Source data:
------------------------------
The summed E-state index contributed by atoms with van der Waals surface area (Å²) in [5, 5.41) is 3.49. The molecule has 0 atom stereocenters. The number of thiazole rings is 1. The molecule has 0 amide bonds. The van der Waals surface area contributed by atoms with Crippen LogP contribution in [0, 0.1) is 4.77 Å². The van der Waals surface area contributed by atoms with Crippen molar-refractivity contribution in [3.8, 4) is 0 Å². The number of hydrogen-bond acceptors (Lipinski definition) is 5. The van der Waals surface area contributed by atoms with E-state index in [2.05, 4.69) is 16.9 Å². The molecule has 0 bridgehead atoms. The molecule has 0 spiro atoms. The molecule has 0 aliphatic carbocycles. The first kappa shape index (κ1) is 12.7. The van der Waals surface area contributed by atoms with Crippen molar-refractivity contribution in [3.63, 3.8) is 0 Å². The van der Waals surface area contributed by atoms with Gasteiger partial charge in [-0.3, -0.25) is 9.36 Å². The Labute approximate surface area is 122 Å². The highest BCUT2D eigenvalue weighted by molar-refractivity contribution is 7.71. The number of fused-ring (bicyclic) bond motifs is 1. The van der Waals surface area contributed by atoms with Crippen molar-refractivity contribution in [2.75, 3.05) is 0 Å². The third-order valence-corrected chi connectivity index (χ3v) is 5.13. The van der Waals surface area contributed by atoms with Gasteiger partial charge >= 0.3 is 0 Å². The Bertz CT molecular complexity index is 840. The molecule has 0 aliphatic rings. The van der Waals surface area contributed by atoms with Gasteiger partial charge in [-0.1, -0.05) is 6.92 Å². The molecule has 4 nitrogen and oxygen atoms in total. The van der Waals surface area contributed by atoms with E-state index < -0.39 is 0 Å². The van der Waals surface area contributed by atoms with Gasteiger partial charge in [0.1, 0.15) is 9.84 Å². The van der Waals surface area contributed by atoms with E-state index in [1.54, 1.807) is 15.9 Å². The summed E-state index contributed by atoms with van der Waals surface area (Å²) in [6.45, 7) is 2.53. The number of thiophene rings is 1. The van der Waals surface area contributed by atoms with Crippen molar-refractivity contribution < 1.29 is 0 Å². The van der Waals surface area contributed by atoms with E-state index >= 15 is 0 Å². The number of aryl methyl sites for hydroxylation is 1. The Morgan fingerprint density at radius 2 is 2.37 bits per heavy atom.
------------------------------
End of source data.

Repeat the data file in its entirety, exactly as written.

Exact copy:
The summed E-state index contributed by atoms with van der Waals surface area (Å²) in [5, 5.41) is 3.49. The molecule has 0 atom stereocenters. The number of thiazole rings is 1. The molecule has 0 amide bonds. The van der Waals surface area contributed by atoms with Crippen LogP contribution in [0, 0.1) is 4.77 Å². The van der Waals surface area contributed by atoms with Crippen molar-refractivity contribution in [3.8, 4) is 0 Å². The number of hydrogen-bond acceptors (Lipinski definition) is 5. The van der Waals surface area contributed by atoms with E-state index in [2.05, 4.69) is 16.9 Å². The molecule has 0 bridgehead atoms. The molecule has 0 spiro atoms. The molecule has 0 aliphatic carbocycles. The first kappa shape index (κ1) is 12.7. The van der Waals surface area contributed by atoms with Crippen molar-refractivity contribution in [3.63, 3.8) is 0 Å². The van der Waals surface area contributed by atoms with Gasteiger partial charge in [-0.3, -0.25) is 9.36 Å². The Labute approximate surface area is 122 Å². The highest BCUT2D eigenvalue weighted by molar-refractivity contribution is 7.71. The number of fused-ring (bicyclic) bond motifs is 1. The van der Waals surface area contributed by atoms with Crippen molar-refractivity contribution in [2.75, 3.05) is 0 Å². The third-order valence-corrected chi connectivity index (χ3v) is 5.13. The van der Waals surface area contributed by atoms with Gasteiger partial charge >= 0.3 is 0 Å². The Bertz CT molecular complexity index is 840. The molecule has 0 aliphatic rings. The van der Waals surface area contributed by atoms with Gasteiger partial charge in [-0.1, -0.05) is 6.92 Å². The molecule has 4 nitrogen and oxygen atoms in total. The van der Waals surface area contributed by atoms with E-state index < -0.39 is 0 Å². The van der Waals surface area contributed by atoms with Gasteiger partial charge in [0.1, 0.15) is 9.84 Å². The van der Waals surface area contributed by atoms with E-state index in [1.54, 1.807) is 15.9 Å². The summed E-state index contributed by atoms with van der Waals surface area (Å²) in [6.45, 7) is 2.53. The number of thiophene rings is 1. The van der Waals surface area contributed by atoms with Crippen molar-refractivity contribution < 1.29 is 0 Å². The van der Waals surface area contributed by atoms with E-state index >= 15 is 0 Å². The number of aryl methyl sites for hydroxylation is 1. The Morgan fingerprint density at radius 2 is 2.37 bits per heavy atom.